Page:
Wagnerian Influences in Humperdinck’s ‘Hansel and Gretel’
On the 23rd of December 1893, Hansel and Gretel, an opera by Engelbert Humperdinck, premiered in Weimar, under the baton of Richard Strauss. Humperdinck composed nine works in total for the stage. But Hansel and Gretel brought him the biggest critical acclaim. The libretto, written by Humperdinck’s sister, Adelheid Wette, was loosely based on the Brothers Grimm fairytale with the same title.
The Grimms travelled all around Germany collecting allegedly authentic folk stories. Their collection of tales “reflected the ideology of 19th century German Romanticists: the stories were intended to infuse national pride and awaken the consciousness of the German peoples who were politically alienated but united by culture and language… These Romantics were seeking a spiritual renaissance: they found their cultural soul in their ancient myths, legends, and epics, a vast legacy that they believed possessed powerful universal truths that were waiting to be reborn and revealed again… [Their tales] generally focused on intra-family strife that was at times violent, sibling rivalries, or parents’ jealousy of their growing children. They particularly emphasized the battle between good and evil, ensuring that evil was always dutifully punished and that good was rewarded.” (Burton D. Fisher, Humperdinck’s Hansel and Gretel). Hansel and Gretel is maintained in exactly the same convention. The struggle between the good – represented by the siblings, and evil – represented by the Witch and the sinister stepmother, ends with a worthy moral lesson – the stepmother dies, the wicked Witch is punished for her wrongdoings and Hansel and Gretel rewarded for their troubles. Although, whether they should be regarded as the archetype of good in the story is questionable; after all, Gretel pushes the Witch into the oven and leaves her inside to perish.
Famous twentieth-century psychologists, such as Sigmund Freud, Carl Jung and Bruno Bettelheim proposed several in-depth interpretations of Grimms’ fairy tales. They explained them as “manifestations of universal fears and desires: children’s development and initiation toward maturity. In many respects, the Hansel and Gretel story is archetypal, no different than the growth to maturity of Tamino and Pamina in Mozart’s The Magic Flute, or that of Siegfried in Wagner’s Ring.” (Fisher).
Humperdinck’s opera is reminiscent of Wagner’s Ring as much in the libretto’s story line as in the musical themes. Humperdinck was largely under the influence of the composer. In 1880, he met Wagner who invited him to Bayreuth to assist with the premiere of Parsifal. Eventually, Wagner impressed with Humperdinck’s talent, entrusted him with composing a bridge passage between the first two scenes of Parsifal, which was then performed during the premiere. The collaboration with Wagner influenced Humperdinck’s later style, which is also noticeable in Hansel and Gretel. “ There is one episode in Hansel and Gretel in which Humperdinck’s orchestra seems to transcend Wagner: in the second act, as darkness falls and the children prepare to return home, Hansel tries to reassure Gretel that they will be safe, but she becomes hysterical. Humperdinck translates Gretel’s fear in orchestral terms: the theme associated with “fright” is first introduced in a slow tempo by the English horn, but then it is accelerated as it travels from one instrument to another. The theme is then combined with “barking” noises, the new theme of the Witch, and then with themes suggesting the blinking and flashing of the “fireflies”. In another “Wagnerian” example, the Waltz celebrating the demise of the Witch ultimately combines and interweaves three different themes.” (Fisher).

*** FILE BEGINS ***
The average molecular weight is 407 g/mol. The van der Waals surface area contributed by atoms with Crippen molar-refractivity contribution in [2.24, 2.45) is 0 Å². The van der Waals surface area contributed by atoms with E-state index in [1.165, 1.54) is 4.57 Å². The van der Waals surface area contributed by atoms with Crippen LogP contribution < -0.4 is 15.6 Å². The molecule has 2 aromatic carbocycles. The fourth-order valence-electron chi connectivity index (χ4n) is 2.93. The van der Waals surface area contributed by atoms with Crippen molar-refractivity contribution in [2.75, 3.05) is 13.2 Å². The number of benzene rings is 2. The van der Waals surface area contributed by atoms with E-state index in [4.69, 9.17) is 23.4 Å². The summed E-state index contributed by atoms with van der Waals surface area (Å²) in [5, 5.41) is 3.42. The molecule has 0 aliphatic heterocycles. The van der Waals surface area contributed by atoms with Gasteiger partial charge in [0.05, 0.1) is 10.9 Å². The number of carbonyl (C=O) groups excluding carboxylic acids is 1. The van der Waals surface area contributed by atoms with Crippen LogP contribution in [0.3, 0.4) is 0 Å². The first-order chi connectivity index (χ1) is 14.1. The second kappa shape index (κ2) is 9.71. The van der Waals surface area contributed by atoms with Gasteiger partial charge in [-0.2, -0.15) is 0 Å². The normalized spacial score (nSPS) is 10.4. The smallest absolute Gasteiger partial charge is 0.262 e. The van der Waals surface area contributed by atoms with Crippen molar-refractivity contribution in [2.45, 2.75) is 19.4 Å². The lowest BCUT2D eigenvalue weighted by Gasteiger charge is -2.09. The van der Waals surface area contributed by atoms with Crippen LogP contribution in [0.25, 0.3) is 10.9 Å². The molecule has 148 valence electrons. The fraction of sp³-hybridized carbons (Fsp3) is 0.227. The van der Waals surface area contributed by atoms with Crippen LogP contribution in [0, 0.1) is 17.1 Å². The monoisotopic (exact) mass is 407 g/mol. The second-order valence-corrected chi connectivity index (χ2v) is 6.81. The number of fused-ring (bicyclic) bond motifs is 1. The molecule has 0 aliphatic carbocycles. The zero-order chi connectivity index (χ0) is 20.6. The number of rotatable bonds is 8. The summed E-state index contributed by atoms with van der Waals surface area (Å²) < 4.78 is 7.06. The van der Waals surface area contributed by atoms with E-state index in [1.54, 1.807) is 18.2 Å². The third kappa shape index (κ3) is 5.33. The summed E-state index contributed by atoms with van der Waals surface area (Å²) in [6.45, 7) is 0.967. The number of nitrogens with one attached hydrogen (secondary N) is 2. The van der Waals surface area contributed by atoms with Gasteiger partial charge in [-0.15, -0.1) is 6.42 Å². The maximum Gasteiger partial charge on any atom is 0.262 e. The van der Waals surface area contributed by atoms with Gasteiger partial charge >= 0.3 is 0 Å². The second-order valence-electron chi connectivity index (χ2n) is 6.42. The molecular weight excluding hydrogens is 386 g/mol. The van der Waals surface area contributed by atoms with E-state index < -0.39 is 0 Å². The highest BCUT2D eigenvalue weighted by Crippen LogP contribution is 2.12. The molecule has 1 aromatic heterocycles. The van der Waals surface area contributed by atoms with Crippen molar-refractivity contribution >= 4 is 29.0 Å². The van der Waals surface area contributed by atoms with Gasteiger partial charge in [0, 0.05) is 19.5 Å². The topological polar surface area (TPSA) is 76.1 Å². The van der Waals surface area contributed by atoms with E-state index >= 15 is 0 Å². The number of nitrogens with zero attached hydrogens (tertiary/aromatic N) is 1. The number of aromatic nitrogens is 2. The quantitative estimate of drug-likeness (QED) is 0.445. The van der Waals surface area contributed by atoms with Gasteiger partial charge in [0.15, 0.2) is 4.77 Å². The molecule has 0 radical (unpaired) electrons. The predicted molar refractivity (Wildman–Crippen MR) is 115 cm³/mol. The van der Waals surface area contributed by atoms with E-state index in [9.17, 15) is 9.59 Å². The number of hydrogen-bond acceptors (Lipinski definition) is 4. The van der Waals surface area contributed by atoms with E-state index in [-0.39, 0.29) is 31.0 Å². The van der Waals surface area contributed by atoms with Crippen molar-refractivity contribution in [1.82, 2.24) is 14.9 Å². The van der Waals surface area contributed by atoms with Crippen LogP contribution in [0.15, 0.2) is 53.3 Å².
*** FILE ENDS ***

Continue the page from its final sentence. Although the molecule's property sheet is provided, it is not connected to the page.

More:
The libretto of the opera skipped more gruesome elements of the original tale to make it lighter and probably more approachable for children. But the fact that the audiences have to wait until Act III to see the Witch and her gingerbread house, plus the somewhat heavy Wagnerian themes, make the opera’s suitability for children questionable. Nevertheless, the premiere of Hansel and Gretel was a huge success and the opera has become popular Christmas entertainment ever since.
Decades ago, I watched an English-language production of “Hansel and Gretel” on some friends’ TV. I enjoyed it immensely. Although a Wagnerite at the time, I did not associate any of the opera’s themes with Wagner; but then I am not a musicologist.
I tried to watch it recently on YouTube, but both of the performances I tested were in German, so I could not enjoy it as much as I had the time at my friends’ house. Back then, I could appreciate the libretto, which, I must admit now, was Wagnerian in that it was more like a “music drama”–making dramatic sense–than like one of Verdi’s operas, which I perceive as a lot of exclamations yelled or moaned just to provide verbal content for the “arias”.
Thank you very much for sharing your experience, Bob!
I have enjoyed the insightful inter-textual relation comparative analysis. Although, like Boblitton I am not a musicologist and alas I am a stranger to Opera. It is always interesting to read evaluation of cultural texts. Thank you.
Reblogged this on Greek Canadian Literature.